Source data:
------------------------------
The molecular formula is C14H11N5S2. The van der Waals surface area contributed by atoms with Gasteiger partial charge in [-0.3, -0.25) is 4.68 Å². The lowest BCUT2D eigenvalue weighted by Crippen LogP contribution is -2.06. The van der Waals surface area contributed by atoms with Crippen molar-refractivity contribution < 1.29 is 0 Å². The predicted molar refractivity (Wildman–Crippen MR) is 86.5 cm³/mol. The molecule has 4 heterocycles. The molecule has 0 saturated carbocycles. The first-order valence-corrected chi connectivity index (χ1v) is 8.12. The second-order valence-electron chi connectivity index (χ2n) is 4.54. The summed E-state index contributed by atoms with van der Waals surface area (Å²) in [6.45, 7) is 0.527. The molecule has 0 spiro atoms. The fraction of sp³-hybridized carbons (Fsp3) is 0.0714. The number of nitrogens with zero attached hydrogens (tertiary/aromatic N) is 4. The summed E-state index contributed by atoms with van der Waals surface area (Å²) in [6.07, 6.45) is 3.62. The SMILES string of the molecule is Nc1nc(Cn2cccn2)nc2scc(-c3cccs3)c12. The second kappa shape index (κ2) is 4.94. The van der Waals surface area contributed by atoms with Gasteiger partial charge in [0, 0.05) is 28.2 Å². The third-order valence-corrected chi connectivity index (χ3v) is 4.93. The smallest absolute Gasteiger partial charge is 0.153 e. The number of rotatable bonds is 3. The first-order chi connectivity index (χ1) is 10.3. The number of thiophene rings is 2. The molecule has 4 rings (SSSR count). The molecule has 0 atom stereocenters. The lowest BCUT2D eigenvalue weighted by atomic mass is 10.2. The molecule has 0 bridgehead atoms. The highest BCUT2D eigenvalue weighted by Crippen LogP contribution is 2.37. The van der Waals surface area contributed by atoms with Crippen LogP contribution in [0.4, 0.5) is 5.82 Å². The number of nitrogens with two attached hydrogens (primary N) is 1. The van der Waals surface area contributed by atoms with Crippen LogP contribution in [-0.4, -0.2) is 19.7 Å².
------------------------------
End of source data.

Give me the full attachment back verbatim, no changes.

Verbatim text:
The molecular formula is C14H11N5S2. The van der Waals surface area contributed by atoms with Gasteiger partial charge in [-0.3, -0.25) is 4.68 Å². The lowest BCUT2D eigenvalue weighted by Crippen LogP contribution is -2.06. The van der Waals surface area contributed by atoms with Crippen molar-refractivity contribution < 1.29 is 0 Å². The predicted molar refractivity (Wildman–Crippen MR) is 86.5 cm³/mol. The molecule has 4 heterocycles. The molecule has 0 saturated carbocycles. The first-order valence-corrected chi connectivity index (χ1v) is 8.12. The second-order valence-electron chi connectivity index (χ2n) is 4.54. The summed E-state index contributed by atoms with van der Waals surface area (Å²) in [6.45, 7) is 0.527. The molecule has 0 spiro atoms. The fraction of sp³-hybridized carbons (Fsp3) is 0.0714. The number of nitrogens with zero attached hydrogens (tertiary/aromatic N) is 4. The summed E-state index contributed by atoms with van der Waals surface area (Å²) in [6.07, 6.45) is 3.62. The SMILES string of the molecule is Nc1nc(Cn2cccn2)nc2scc(-c3cccs3)c12. The second kappa shape index (κ2) is 4.94. The van der Waals surface area contributed by atoms with Gasteiger partial charge in [0, 0.05) is 28.2 Å². The third-order valence-corrected chi connectivity index (χ3v) is 4.93. The smallest absolute Gasteiger partial charge is 0.153 e. The number of rotatable bonds is 3. The first-order chi connectivity index (χ1) is 10.3. The number of thiophene rings is 2. The molecule has 4 rings (SSSR count). The molecule has 0 atom stereocenters. The lowest BCUT2D eigenvalue weighted by atomic mass is 10.2. The molecule has 0 bridgehead atoms. The highest BCUT2D eigenvalue weighted by Crippen LogP contribution is 2.37. The van der Waals surface area contributed by atoms with Crippen LogP contribution in [0.4, 0.5) is 5.82 Å². The number of nitrogens with two attached hydrogens (primary N) is 1. The van der Waals surface area contributed by atoms with Crippen LogP contribution in [-0.4, -0.2) is 19.7 Å².